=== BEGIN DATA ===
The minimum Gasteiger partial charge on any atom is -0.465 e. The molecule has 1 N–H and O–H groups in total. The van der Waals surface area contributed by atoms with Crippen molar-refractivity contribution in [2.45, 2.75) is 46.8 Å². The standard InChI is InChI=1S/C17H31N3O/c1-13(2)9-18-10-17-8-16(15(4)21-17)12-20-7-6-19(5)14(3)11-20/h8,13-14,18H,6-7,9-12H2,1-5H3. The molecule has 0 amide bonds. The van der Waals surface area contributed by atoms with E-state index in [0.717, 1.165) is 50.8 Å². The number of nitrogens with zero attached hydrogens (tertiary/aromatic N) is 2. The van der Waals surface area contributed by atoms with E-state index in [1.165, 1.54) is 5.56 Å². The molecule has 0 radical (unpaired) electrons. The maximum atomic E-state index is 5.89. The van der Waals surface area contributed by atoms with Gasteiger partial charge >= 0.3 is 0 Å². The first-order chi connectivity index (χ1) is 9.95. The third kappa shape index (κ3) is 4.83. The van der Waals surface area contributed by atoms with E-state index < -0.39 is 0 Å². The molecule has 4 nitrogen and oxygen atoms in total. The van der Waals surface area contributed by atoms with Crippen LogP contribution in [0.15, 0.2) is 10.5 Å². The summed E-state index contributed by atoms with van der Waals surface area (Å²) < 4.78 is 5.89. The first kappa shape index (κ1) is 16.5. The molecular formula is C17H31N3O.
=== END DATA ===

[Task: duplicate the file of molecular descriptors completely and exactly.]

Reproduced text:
The minimum Gasteiger partial charge on any atom is -0.465 e. The molecule has 1 N–H and O–H groups in total. The van der Waals surface area contributed by atoms with Crippen molar-refractivity contribution in [2.45, 2.75) is 46.8 Å². The standard InChI is InChI=1S/C17H31N3O/c1-13(2)9-18-10-17-8-16(15(4)21-17)12-20-7-6-19(5)14(3)11-20/h8,13-14,18H,6-7,9-12H2,1-5H3. The molecule has 0 amide bonds. The van der Waals surface area contributed by atoms with E-state index in [0.717, 1.165) is 50.8 Å². The number of nitrogens with zero attached hydrogens (tertiary/aromatic N) is 2. The van der Waals surface area contributed by atoms with E-state index in [1.165, 1.54) is 5.56 Å². The molecule has 0 radical (unpaired) electrons. The maximum atomic E-state index is 5.89. The van der Waals surface area contributed by atoms with Gasteiger partial charge >= 0.3 is 0 Å². The first-order chi connectivity index (χ1) is 9.95. The third kappa shape index (κ3) is 4.83. The van der Waals surface area contributed by atoms with E-state index < -0.39 is 0 Å². The molecule has 4 nitrogen and oxygen atoms in total. The van der Waals surface area contributed by atoms with Crippen LogP contribution in [0.15, 0.2) is 10.5 Å². The summed E-state index contributed by atoms with van der Waals surface area (Å²) < 4.78 is 5.89. The first kappa shape index (κ1) is 16.5. The molecular formula is C17H31N3O.